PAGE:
The Scene: We showed up at The Walnut shortly after Jonathan Byerly left the stage and I was suprised at how full the room was already. It’s limited capacity (250) was part of the reason but a significant crowd of hipsters and preppy 30 somethings had turned out in force.
Between Urata and Buckner’s sets Lindsay and I grabbed a couple of sandwhiches and I’ve got to say they hit the spot. I don’t reccommend the pizza, but if you are hungry I’ll put in a good word for the Italian or Turkey, Bacon, Guac subs.
When Buckner left the stage it was a bit disappointing that a third of the crowd headed off to bed. I understand that an 11:30 start time for a headlining set is late, but those who left missed out on a fantastic set from new Colorado resident Eric Bachmann.
Opener: Nick Urata. As frontman for Denver based band Devotchka, Urata has perfected his crooning style and gathered his share of cooing female fans. Without the band behind him, we were treated to a sensitive performance that showcased Urata’s vocal prowess as he accompanied himself ably on guitar. An indie rock Sinatra of sorts, his set would have been well suited to have an old Bogie and Bacall movie as a backdrop.
Richard Buckner: Buckner was clearly the draw tonight and while I think his recent album Meadow is a decent folk-rock record, I wasn’t thrilled with his performance. Though Meadow features a full band, Buckner chose to tour with only ex Guided By Voices guitarist Doug Gillard. As a result the songs featured from the new album were signifcantly rearranged to suit the two guitar line-up.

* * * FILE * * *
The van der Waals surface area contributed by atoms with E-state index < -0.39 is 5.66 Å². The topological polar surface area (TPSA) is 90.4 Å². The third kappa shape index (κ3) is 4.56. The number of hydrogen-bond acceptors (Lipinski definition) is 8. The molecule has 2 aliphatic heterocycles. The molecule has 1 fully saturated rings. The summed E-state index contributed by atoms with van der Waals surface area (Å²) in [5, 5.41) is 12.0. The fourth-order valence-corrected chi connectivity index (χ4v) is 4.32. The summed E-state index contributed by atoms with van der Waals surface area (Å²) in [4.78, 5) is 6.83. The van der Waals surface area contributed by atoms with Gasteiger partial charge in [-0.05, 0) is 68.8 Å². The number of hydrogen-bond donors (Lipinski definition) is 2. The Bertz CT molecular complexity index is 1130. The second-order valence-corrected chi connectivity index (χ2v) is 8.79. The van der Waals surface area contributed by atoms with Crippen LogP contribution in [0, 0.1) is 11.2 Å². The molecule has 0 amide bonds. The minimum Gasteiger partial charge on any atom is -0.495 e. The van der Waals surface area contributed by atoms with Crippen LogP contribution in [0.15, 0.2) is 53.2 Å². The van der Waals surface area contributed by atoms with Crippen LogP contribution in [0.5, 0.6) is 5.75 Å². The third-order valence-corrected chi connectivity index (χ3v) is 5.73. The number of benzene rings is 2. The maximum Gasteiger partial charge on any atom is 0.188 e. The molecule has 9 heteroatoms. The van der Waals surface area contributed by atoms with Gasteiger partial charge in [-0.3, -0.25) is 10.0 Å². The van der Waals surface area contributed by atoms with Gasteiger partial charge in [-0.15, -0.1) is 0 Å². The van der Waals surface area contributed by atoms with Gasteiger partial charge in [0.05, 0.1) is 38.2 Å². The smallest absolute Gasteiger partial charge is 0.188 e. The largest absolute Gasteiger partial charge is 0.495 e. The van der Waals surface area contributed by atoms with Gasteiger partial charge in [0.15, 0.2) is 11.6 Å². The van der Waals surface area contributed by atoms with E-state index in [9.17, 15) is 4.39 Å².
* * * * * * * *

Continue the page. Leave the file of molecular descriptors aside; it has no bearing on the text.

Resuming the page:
The room was packed for the duration of his 60 minute set and he treated fans to selections that spanned his 8 albums. His edgy folk sound lies somewhere between David Wilcox and Pearl Jam without the intrigue of either. The songs just never reached the peaks that they seemed destined for and left me a little unsatisfied. As my friend Dan put it “his songs were really like the first minute to a Pearl Jam song…interesting and good, but then there were no guitars, catharsis, crescendos and drums to take it up a notch.”
Eric Bachmann: Bachmann came on at about 11:45 and while this may have been late for some, I will never know how you can walk out on this guy. He has such command over his material and in a very calm yet intense way, he demands your attention. Early in his set Bachmann showcased the two gems of his recent release To The Races, Carborro Woman and Man O’ War before settling down into a set that included fan favorites New Drink For An Old Drunk, Broken Man and You Must Build a Fire.
He shared the stage for the duration of his set with two women; Kate O’Brien and Miranda Brown who sang background and played Violin and Keys/Drums respectively. The haunting harmonies the three wove were beautiful, however their contribution with regard to instrumentation was negligable. Bachmann has been touring solo recently and I would have been just as happy had he continued that trend.
The one sad thing that came out of this evening was the realization that though he has recently relocated to Colorado, Bachmann wouldn’t be playing here any time soon. He is headed off across the Pacific to Asia to feed the travel bug that haunts his soul. All we can hope for is more music of the caliber of To The Races and some homecoming shows in March or April of next year.
Stage Presence: A-
Set/Light Show: B-